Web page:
One positive and one negative event and the lesson it teaches from the history of Christianity. How do they apply to God's mission today?
Sadly Tertullian's famous quote that “the blood of the martyrs is the seed of the church” is not always true. In fulfilling Christ's Great Commission, the apostles used not only the Roman roads to reach Europe with the gospel, but also the Silk roads to reach Asia and Africa. Tradition states that the apostle Thomas discipled Christians who reached Persia, Arabia, India, and China. Their efforts spawned the first Christian nation of Armenia, one of the first church buildings in Dura-Europa, and even a theological missionary school in Nisibis (Persia)! By 500 A.D. half of all Christians lived in the non-west, but trials and persecutions virtually wiped them from history.
Unlike the early illegal church that spread to new places under the persecution by the Jews and the Romans, the churches of Africa and Asia slowly shrank under a century long onslaught. With little to no assistance from abroad, the Eastern Christians were forced to hide, to convert, or to flee. Ultimately, this persecution didn't prune the church or scatter the seed of the gospel, but fueled by geo-political events it chopped the church to the ground and literally burned anything that remained. Since much of Africa's faith was cultural it converted to Islam, especially after the Donatist controversy. Christianity was pushed out of China by the Ming dynasty or was absorbed into Confucianism. The Turks, angered by the Crusades, defended Islam by crushing Christian “traitors” out of fear. In the end, the martyrs' blood didn't root.
As the church carries out the great commission, she must understand all the implications of persecution. Persecution can put the truth of the gospel in perspective for a church and even reveal it to outsiders, but without support from fellow churches, that church may cease to be. This should serve as a sobering reminder to help our persecuted brothers in Christ. It should also open our eyes to the fact that our faith isn't fireproof and fiery trials my test it one day.
Fortunately, the Kingdom of God always strikes back. History has shown that even if the flame of Christianity is removed from an area burning coals still remain. As the barbarians slowly picked “Christian” Rome apart during the 4th and 5th century (and again in the 7th - 10th century), a Socio-Religious decline developed into what is now known as the Dark Ages. God's written word was all but replaced with stories of the faith, which made challenging the pagan thought of barbarians difficult. However, the faithful continued the Great Commission. The Celts and other missionary monks proclaimed the gospel to Ireland and their neighbors with an evangelistic zeal that spread far beyond the British Isles. Through the priority of biblical and theological education (and the use of mass conversion methods), they battled folk theology and convinced the tribes of Christ's truth so that the gospel thrived in the lands of Europe once again.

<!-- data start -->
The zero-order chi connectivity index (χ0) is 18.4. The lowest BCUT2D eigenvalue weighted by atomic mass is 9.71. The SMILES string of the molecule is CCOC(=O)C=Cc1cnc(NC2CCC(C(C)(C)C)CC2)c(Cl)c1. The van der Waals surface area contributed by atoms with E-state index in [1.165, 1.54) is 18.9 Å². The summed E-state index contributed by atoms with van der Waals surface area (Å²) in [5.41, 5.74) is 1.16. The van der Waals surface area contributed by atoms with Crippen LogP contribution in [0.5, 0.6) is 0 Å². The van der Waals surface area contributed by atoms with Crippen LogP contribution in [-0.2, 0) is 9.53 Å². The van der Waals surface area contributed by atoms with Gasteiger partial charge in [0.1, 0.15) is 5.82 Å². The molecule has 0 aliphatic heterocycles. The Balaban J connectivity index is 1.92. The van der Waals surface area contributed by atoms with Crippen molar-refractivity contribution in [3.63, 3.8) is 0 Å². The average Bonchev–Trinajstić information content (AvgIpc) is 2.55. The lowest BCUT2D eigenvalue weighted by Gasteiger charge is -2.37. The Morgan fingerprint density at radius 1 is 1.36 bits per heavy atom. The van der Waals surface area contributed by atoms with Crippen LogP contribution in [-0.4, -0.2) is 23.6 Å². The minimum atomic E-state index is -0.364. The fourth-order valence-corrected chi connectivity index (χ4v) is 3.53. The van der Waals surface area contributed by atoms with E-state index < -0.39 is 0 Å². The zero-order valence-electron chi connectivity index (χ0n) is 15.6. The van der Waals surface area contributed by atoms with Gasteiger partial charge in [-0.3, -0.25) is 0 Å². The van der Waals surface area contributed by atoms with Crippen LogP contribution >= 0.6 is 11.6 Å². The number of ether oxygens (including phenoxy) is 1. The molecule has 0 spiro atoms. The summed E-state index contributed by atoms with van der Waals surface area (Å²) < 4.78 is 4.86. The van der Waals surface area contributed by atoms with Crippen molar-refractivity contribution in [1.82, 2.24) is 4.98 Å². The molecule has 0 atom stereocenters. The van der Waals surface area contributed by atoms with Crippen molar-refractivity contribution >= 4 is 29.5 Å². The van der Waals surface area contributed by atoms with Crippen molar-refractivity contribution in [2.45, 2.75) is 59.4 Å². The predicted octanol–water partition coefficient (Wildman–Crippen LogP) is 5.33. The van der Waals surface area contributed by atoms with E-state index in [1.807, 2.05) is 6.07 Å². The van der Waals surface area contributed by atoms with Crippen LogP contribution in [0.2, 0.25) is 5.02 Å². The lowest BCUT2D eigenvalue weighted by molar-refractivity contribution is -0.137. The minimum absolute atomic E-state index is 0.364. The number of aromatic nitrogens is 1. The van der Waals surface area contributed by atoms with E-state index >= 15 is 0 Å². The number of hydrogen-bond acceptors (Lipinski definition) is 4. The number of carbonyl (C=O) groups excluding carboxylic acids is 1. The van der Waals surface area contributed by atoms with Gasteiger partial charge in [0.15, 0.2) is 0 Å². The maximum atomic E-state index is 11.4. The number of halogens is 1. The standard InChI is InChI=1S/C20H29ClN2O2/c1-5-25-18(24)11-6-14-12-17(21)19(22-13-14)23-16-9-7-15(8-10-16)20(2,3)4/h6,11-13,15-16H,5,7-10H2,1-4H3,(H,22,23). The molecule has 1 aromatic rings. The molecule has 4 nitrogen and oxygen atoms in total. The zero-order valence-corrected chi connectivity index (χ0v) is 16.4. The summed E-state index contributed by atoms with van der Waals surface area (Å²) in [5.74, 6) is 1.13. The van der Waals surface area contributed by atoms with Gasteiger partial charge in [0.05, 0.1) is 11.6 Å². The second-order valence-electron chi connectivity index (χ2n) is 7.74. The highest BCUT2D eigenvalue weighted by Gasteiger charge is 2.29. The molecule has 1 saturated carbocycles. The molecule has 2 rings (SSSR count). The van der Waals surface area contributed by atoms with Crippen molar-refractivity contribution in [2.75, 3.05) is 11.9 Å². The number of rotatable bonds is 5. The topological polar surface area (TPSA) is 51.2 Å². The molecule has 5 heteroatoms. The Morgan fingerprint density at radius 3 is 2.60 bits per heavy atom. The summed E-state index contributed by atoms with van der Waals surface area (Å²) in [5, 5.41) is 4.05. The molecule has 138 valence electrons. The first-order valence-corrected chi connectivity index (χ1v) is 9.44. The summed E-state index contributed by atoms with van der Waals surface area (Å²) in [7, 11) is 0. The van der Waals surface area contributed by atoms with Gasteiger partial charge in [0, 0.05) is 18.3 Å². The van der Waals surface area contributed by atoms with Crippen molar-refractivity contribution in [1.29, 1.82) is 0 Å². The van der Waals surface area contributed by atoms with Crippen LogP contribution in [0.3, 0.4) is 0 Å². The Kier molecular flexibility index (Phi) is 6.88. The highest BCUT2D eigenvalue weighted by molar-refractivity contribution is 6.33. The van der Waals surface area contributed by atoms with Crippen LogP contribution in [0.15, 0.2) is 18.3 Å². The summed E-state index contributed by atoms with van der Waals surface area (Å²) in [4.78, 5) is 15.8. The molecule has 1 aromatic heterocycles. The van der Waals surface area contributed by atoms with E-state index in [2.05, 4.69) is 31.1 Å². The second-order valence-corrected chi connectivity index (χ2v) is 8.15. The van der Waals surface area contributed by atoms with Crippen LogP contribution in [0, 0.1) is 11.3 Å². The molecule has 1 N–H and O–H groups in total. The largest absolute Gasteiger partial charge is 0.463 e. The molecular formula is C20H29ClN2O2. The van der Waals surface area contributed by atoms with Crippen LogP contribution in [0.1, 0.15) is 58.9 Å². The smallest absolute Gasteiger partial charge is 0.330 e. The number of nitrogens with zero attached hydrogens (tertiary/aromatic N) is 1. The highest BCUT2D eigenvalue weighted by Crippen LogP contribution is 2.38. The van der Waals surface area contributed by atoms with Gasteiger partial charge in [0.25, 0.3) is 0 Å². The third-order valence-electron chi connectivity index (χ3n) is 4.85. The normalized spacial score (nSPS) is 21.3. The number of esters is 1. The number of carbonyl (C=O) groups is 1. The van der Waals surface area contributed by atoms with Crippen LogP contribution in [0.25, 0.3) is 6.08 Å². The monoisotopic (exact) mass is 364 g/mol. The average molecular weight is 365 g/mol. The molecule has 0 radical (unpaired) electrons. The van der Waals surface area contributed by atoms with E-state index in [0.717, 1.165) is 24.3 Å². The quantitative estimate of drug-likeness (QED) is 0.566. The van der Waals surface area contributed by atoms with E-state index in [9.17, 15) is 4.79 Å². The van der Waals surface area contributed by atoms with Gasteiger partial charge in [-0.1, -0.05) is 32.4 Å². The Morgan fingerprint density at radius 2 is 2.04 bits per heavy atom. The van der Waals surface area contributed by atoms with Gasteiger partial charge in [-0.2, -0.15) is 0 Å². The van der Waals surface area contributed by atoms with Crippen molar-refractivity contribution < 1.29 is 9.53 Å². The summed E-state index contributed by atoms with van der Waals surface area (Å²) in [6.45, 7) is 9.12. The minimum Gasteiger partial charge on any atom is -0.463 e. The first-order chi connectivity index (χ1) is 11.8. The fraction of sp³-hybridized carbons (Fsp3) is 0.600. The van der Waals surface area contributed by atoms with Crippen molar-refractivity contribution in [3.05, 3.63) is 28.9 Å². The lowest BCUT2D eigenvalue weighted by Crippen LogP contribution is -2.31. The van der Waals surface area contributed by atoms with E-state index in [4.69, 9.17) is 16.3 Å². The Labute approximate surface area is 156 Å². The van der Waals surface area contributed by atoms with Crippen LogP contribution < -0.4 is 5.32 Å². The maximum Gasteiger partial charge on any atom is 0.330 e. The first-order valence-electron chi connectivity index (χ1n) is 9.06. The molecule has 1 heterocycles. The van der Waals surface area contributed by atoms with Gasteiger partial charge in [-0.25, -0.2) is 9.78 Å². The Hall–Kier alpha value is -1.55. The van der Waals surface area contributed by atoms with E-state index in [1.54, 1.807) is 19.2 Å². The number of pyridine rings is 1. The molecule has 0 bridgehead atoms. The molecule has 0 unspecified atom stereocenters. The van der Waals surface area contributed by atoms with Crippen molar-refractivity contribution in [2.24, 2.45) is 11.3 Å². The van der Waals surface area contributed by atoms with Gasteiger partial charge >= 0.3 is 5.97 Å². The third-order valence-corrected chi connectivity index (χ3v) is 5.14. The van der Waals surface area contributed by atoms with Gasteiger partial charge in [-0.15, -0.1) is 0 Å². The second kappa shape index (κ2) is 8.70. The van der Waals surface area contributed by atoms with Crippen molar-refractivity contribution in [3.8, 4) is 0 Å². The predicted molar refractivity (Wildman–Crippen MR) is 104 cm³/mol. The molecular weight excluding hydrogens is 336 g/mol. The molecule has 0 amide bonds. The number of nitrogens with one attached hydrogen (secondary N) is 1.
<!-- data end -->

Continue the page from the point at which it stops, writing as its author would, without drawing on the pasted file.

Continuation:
Today, as Europe and the rest of the West seem to be giving up the Christian faith once again, we should learn from the monks who spent their lives evangelizing surrounding areas. We need to remember the power of the gospel message through the primacy of scripture, and educate our local communities on Christ's sacrifice. However, just as monasticism was a fairly new movement when it reclaimed Europe, new movements that contextualize the gospel to new cultures will look different. Thus, we need to recognize the idea that “only the strongest faiths survive” is Darwinian Theology, and be slow to condemn knowing that the Gospel never dies.
Even if in God's sovereignty, the faith is pushed from the lands, we should take comfort in the fact that the gospel will return under subsequent generations. Even the flames from lost Christianities in Asia and Africa are once again racing through China, Africa, and Muslim nations as hundreds of thousands of people find Christ each year after centuries of spiritual silence and rebuff. This is modern proof that God breathes new life into the embers of old.